• Provide a URL for the guideline.

5. Drug information

Sandoz Inc. (n.d.). Prednisolone acetate (prednisolone acetate) suspension/drops [Drug information]. Guideline Central. https://www.guidelinecentral.com/share/drug-information/61314-637#section-title

  • Parenthetical citation: (Sandoz Inc., 2017) 
  • Narrative citation: Sandoz Inc. (2017)
  • The format for drug information is the same as for a webpage.
  • Provide the name of the drug or pharmaceutical company that manufactures the drug in the author element of the reference. 
  • If a date is not available, substitute “(n.d.).” 
  • Provide the title of the drug information (usually the name of the drug) in italic sentence case, followed by the description “[Drug information]” in square brackets (or other wording as appropriate). 
  • Provide the name of the website from which the drug information was obtained in the source element of the reference. If the website name is the same as the author, omit the site name to avoid repetition.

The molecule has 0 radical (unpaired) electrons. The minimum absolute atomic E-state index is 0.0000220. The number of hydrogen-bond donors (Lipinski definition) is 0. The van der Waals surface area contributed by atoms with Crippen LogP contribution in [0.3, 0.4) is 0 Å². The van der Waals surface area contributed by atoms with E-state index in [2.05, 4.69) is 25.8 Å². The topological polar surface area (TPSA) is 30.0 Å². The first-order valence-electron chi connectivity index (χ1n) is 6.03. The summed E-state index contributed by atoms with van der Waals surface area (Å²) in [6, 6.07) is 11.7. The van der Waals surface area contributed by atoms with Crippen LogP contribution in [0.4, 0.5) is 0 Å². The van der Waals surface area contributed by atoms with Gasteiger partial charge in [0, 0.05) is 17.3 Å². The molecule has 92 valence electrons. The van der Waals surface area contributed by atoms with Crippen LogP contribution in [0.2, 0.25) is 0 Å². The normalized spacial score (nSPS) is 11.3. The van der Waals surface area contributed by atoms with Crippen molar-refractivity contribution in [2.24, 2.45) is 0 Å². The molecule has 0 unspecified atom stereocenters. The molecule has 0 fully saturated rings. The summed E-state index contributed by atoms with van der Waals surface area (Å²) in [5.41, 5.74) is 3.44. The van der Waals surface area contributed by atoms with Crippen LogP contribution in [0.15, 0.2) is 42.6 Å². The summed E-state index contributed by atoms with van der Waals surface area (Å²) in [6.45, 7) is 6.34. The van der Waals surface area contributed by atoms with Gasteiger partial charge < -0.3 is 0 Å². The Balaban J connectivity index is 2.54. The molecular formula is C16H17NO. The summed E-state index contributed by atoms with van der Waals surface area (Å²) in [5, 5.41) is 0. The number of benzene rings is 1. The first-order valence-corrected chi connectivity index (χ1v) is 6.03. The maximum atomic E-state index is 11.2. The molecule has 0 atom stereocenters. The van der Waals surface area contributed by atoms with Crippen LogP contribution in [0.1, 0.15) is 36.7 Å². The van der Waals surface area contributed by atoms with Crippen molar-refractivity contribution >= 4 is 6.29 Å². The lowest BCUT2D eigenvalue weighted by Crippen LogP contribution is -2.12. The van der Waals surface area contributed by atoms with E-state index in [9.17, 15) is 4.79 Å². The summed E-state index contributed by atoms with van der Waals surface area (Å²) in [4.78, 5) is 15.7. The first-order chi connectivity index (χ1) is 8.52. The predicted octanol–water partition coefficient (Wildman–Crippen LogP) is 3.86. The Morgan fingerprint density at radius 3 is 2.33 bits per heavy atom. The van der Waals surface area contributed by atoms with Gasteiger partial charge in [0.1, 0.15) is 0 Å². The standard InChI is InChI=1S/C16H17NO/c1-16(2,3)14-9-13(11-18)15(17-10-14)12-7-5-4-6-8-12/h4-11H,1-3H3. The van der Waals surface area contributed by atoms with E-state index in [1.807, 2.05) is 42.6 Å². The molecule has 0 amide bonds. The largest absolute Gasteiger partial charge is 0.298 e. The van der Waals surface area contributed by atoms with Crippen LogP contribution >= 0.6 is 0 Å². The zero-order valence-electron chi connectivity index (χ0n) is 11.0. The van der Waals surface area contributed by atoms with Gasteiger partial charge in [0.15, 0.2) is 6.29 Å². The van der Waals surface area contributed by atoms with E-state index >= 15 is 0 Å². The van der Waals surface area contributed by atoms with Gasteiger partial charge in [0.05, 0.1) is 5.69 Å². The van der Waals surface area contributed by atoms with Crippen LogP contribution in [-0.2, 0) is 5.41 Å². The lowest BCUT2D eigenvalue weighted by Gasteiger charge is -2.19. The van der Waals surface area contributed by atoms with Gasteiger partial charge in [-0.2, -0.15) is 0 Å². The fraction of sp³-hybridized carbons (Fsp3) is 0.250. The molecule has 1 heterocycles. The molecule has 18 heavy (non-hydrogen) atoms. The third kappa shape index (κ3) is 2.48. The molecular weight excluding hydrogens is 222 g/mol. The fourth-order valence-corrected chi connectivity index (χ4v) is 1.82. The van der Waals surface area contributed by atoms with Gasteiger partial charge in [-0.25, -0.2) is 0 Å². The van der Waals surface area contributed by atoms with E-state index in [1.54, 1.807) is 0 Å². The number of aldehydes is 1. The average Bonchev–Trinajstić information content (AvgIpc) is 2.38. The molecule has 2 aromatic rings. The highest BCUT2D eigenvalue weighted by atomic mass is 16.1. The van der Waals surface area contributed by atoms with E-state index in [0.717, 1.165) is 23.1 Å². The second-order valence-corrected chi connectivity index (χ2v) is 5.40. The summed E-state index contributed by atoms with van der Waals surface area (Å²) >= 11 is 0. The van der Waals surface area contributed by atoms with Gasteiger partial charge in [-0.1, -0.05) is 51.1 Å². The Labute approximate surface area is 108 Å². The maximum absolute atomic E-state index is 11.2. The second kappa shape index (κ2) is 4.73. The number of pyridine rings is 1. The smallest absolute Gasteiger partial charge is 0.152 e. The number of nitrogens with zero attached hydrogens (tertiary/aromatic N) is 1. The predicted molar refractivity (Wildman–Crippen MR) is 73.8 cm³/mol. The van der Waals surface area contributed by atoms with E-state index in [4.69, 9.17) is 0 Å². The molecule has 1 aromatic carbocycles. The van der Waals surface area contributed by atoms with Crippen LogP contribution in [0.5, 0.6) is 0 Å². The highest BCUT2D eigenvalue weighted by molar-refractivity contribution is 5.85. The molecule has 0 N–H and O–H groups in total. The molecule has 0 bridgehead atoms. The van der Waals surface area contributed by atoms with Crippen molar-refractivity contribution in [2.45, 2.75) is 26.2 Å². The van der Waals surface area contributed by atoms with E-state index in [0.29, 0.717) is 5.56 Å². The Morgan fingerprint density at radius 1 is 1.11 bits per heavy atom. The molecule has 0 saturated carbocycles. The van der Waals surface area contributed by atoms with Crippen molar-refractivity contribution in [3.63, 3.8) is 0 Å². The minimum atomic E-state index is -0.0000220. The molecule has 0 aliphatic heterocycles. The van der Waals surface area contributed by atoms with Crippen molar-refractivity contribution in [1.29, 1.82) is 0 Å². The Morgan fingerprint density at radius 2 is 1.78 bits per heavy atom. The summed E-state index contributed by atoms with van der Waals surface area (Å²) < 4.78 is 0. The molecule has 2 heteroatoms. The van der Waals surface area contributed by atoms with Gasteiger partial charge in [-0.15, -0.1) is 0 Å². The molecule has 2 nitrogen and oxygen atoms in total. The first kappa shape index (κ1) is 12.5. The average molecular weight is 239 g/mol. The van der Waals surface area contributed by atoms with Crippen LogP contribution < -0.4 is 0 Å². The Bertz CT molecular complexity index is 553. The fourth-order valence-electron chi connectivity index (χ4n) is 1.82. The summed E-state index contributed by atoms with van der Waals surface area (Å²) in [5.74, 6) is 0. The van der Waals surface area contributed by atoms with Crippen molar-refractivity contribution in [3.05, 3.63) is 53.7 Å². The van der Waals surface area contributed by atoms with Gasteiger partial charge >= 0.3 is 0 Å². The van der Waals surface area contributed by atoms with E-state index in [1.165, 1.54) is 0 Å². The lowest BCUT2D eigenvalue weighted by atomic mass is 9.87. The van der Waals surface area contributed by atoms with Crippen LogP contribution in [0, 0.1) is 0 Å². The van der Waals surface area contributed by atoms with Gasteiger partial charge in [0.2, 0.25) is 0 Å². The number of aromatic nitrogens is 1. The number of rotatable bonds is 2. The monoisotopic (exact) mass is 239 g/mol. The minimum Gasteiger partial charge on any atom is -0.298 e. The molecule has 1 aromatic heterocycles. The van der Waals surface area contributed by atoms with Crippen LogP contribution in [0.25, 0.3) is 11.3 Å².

• Provide a URL for the drug information.

6. Lab or diagnostic manual

Pagana, K. D., Pagana, T. J., & Pagana, T. N. (2019). Mosby’s diagnostic and laboratory test reference (14th ed.). Elsevier.

  • Parenthetical citation: (Pagana et al., 2019) 
  • Narrative citation: Pagana et al. (2019)
  • Laboratory or diagnostic manuals follow the format for books.

7. Mobile app reference work

Vallerand, A. H., & Sanoski, C. A. (2019). Davis’s drug guide (16th ed.) (Version 1.31) [Mobile app]. F. A. Davis Company. https://www.unboundmedicine.com/products/davis_drug_guide

  • Parenthetical citation: (Vallerand & Sanoski, 2019) 
  • Narrative citation: Vallerand and Sanoski (2019)
  • For a mobile app reference work with individual authors (as shown in the example), provide the author names in the author element of the reference. 
  • Provide the year of the version used in the date element of the reference. 
  • Provide the title of the app in italic sentence case.